A Comparative Study on Effect of Dietary Selenium and Vitamin E on Some Antioxidant Enzyme Activities of Liver and Brain Tissues

ArticleinBiological Trace Element Research 81(2):141-52 · September 2001with6 Reads
Impact Factor: 1.75 · DOI: 10.1385/BTER:81:2:141 · Source: PubMed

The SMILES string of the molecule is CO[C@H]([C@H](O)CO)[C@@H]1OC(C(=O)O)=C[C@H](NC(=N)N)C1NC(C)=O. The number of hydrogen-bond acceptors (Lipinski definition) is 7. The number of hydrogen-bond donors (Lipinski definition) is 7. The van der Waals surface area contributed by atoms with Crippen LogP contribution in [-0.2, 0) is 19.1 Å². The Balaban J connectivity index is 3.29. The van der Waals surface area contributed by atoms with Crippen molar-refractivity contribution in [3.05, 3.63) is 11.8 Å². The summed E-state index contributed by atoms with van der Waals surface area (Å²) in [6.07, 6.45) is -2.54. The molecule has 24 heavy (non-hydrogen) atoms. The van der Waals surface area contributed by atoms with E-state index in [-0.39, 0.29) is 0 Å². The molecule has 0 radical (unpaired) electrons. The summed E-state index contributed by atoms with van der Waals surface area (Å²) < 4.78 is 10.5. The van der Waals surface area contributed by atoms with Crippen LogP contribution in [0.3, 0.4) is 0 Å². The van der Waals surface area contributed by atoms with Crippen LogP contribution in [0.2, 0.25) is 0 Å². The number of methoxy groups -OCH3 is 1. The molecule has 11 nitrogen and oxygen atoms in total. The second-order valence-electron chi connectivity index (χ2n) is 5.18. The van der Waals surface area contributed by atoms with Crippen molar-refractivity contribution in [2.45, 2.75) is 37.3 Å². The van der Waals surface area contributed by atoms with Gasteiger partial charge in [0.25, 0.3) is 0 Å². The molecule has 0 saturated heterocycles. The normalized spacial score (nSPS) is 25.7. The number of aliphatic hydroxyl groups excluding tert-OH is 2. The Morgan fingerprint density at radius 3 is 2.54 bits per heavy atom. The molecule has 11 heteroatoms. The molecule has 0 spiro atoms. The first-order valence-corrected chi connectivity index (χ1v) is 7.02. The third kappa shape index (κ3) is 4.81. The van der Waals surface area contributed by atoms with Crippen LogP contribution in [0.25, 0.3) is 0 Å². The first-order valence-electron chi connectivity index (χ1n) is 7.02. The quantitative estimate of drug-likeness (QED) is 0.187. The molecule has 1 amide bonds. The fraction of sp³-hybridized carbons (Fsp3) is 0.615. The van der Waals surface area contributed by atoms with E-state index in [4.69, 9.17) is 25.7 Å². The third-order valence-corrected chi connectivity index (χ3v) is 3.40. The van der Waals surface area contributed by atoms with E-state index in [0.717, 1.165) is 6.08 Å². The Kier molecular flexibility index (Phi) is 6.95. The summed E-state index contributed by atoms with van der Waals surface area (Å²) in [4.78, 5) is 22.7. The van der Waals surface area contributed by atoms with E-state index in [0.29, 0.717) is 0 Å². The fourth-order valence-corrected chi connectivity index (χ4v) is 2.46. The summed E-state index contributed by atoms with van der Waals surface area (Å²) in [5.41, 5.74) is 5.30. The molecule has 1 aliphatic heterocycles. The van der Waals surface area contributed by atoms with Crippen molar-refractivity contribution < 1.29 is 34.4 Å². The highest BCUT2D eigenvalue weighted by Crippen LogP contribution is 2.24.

Since selenium and vitamin E have been increasingly recognized as an essential element in biology and medicine, current research activities in the field of human medicine and nutrition are devoted to the possibilities of using these antioxidants for the prevention or treatment of many diseases. The present study was aimed at investigating and comparing the effects of dietary antioxidants on glutathione reductase and glutathione peroxidase activities as well as free and protein-bound sulfhydryl contents of rat liver and brain tissues. For 12-14 wk, both sex of weanling rats were fed a standardized selenium-deficient and vitamin E-deficient diet, a selenium-excess diet, or a control diet. It is observed that glutathione reductase and glutathione peroxidase activities of both tissues of the rats fed with a selenium-deficient or excess diet were significantly lower than the values of the control group. It is also shown that free and bound sulfhydryl concentrations of these tissues of both experimental groups were significantly lower than the control group. The percentage of glutathione reductase and glutathione peroxidase activities of the deficient group with respect to the control were 50% and 47% in liver and 66% and 61% in the brain, respectively; while these values in excess group were 51% and 69% in liver and 55% and 80% in brain, respectively. Free sulfhydryl contents of the tissues in both experimental groups showed a parallel decrease. Furthermore, the decrease in protein-bound sulfhydryl values of brain tissues were more pronounced than the values found for liver. It seems that not only liver but also the brain is an important target organ to the alteration in antioxidant system through either a deficiency of both selenium and vitamin E or an excess of selenium alone in the diet.